What Matters To Me: Shahab Shabibi, Founder Of MyKuya
In the What Matters To Me series, a Generation T honouree describes what they do, why they do it, and why it matters.
Shahab Shabibi wants to get the Philippines working. The Iranian native was only supposed to visit the country for three months; nine years later he’s still around, at the helm of on-demand labour platform MyKuya, which matches people with employment opportunities in a bid to solve the country’s unemployment and underemployment problem. Here, Shabibi introduces his work in his own words.
I started out with a blog back in Iran, where I’m originally from, maybe when I was seven or eight years old. I was blogging about my experiences, and each post would get five to 10 thousand readers. When I was about 13, I started a website with my friends where people from Iran could download music. Since people there don’t speak much English, there was a local version of everything. It was pretty organised; I would say it was a Spotify-like experience, but from 10 years ago. When I was 16, I started a sports media company, again with some friends, and it’s still the number one sports website in the country. So at this point I had a taste of what online, tech-based businesses can do. That’s when I came to the Philippines. My parents are diplomats who were posted here. I was supposed to just stay for a three-month vacation—now it’s been nine years.
I realised that there are so many basic problems that surround us here, and it got me thinking. I thought I was doing great businesses but the reality is that I was just dealing with entertainment, while there were real problems waiting to be solved in the Philippines. I thought of building tech-based companies to enable scale and accessibility, which this country needs.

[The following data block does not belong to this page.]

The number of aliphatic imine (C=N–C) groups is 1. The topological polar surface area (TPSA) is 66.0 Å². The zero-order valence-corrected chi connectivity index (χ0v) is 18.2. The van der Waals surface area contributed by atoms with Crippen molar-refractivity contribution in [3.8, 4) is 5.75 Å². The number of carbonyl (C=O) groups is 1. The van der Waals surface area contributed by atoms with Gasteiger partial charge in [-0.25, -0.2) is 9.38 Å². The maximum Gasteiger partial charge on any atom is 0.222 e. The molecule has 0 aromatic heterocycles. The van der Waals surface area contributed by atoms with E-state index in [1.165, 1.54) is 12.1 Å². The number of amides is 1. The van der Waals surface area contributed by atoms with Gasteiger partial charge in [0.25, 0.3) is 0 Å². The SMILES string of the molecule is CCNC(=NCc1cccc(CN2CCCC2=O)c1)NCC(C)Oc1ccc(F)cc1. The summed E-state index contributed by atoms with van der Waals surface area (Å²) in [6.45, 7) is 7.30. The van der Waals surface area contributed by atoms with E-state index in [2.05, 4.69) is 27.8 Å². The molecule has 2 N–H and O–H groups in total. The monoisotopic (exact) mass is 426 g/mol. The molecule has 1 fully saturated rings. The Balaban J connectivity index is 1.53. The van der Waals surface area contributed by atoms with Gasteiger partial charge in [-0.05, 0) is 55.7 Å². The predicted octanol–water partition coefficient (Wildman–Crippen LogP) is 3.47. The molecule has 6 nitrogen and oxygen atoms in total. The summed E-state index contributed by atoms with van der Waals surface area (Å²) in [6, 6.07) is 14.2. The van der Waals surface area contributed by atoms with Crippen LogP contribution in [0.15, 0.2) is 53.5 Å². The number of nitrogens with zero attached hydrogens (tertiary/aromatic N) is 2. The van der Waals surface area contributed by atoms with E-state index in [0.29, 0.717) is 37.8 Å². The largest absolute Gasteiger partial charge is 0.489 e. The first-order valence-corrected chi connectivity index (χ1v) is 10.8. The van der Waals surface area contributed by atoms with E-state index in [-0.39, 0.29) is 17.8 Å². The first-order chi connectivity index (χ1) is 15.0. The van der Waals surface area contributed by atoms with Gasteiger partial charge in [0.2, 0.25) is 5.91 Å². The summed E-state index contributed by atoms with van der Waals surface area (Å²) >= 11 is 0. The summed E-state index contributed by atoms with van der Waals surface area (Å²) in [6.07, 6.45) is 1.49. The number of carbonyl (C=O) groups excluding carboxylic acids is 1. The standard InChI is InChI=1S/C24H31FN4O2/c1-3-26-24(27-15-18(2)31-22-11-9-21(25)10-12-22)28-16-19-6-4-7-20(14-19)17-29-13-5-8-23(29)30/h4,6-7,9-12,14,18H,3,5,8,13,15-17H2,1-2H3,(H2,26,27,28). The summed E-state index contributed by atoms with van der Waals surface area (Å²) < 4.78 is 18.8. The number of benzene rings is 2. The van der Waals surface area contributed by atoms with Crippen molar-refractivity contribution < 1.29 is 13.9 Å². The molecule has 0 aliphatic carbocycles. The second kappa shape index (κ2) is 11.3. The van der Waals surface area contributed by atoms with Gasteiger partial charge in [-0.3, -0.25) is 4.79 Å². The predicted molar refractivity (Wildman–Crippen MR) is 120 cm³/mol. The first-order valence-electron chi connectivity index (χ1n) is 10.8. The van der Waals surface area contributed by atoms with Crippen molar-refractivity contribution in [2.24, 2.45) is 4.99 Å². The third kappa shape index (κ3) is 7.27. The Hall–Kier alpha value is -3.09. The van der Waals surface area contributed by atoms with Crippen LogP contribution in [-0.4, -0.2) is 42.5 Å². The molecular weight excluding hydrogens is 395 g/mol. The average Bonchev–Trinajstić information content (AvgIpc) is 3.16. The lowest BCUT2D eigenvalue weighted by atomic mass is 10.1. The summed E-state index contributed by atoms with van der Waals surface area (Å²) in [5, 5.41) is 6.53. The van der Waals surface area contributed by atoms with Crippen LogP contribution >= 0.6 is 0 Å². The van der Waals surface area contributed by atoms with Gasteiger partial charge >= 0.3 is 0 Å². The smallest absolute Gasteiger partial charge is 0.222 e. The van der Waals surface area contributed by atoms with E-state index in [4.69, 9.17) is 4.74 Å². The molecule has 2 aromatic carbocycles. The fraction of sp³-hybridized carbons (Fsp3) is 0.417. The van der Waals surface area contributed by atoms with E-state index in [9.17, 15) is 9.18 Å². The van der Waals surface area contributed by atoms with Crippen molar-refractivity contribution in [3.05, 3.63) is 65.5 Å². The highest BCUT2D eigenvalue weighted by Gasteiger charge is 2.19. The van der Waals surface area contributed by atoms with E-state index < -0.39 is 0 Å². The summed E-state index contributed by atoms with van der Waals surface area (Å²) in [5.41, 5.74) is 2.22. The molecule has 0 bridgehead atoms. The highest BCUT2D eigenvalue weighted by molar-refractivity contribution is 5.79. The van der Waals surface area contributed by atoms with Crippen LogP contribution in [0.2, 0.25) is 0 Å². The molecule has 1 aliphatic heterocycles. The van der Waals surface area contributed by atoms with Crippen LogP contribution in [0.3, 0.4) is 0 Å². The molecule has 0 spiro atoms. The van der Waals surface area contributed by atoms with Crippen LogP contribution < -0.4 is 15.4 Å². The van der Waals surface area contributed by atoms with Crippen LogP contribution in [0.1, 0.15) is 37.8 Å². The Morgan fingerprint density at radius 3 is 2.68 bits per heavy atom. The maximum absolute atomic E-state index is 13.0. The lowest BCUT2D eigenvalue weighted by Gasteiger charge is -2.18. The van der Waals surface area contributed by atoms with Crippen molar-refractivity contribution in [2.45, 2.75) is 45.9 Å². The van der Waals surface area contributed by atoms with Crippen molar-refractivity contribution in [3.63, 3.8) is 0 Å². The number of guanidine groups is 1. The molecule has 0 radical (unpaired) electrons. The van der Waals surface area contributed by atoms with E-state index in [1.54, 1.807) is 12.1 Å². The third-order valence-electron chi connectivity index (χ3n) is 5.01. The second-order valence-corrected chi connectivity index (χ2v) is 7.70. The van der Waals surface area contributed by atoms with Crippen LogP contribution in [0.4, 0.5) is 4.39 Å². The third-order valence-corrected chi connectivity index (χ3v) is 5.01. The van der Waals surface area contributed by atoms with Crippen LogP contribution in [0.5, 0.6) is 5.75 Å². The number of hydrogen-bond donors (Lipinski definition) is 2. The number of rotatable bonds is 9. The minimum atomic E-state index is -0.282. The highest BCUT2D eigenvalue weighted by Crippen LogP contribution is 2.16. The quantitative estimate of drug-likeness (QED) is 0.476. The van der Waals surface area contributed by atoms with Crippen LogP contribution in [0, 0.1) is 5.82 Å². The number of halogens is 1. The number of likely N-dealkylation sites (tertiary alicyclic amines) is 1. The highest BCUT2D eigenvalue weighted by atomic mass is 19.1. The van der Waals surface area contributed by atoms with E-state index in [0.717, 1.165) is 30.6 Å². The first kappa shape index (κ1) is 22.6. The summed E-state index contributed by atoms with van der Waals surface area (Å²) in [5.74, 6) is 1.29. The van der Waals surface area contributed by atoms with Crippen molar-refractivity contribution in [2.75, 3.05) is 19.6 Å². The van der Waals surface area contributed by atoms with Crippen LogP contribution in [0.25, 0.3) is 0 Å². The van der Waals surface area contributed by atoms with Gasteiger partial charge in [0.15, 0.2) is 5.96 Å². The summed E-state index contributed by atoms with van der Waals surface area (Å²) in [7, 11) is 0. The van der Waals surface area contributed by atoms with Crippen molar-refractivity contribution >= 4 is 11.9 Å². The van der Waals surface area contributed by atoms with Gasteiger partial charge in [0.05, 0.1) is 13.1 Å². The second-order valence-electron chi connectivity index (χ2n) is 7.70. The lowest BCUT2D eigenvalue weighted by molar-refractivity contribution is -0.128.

A lot of people say you have to be at the right place at the right time, but I think you have to be at the right place all the time.
— Shahab Shabibi
I teamed up with Farouk Meralli, founder of health-tech company mClinica, to build Machine Ventures, a venture capital company. We started building HeyKuya, which was an SMS-based personal assistance service born out of the pain of getting things done. Six months down that journey, we ended up selling 100 percent of the company to an Indonesian player. It became the fastest exit story in the Philippines. It was a pretty good opportunity to fund and build more businesses, and got us very good attention. We started MyKuya upon realising that there is a big unemployment and underemployment issue in the Philippines that isn’t being solved, and the country is very much a labour economy. MyKuya is an on-demand labour platform that enables people and companies to hire people they need. Our goal is very clear—we want to create one million job opportunities over the next five years.
Patience is necessary. We’ve achieved success quickly, and it has been such a blessing. It makes us wonder: why isn’t the employment problem solved yet? But the journey is a long one, and it takes a lot of patience. A lot of people say you have to be at the right place at the right time, but I think you have to be at the right place all the time.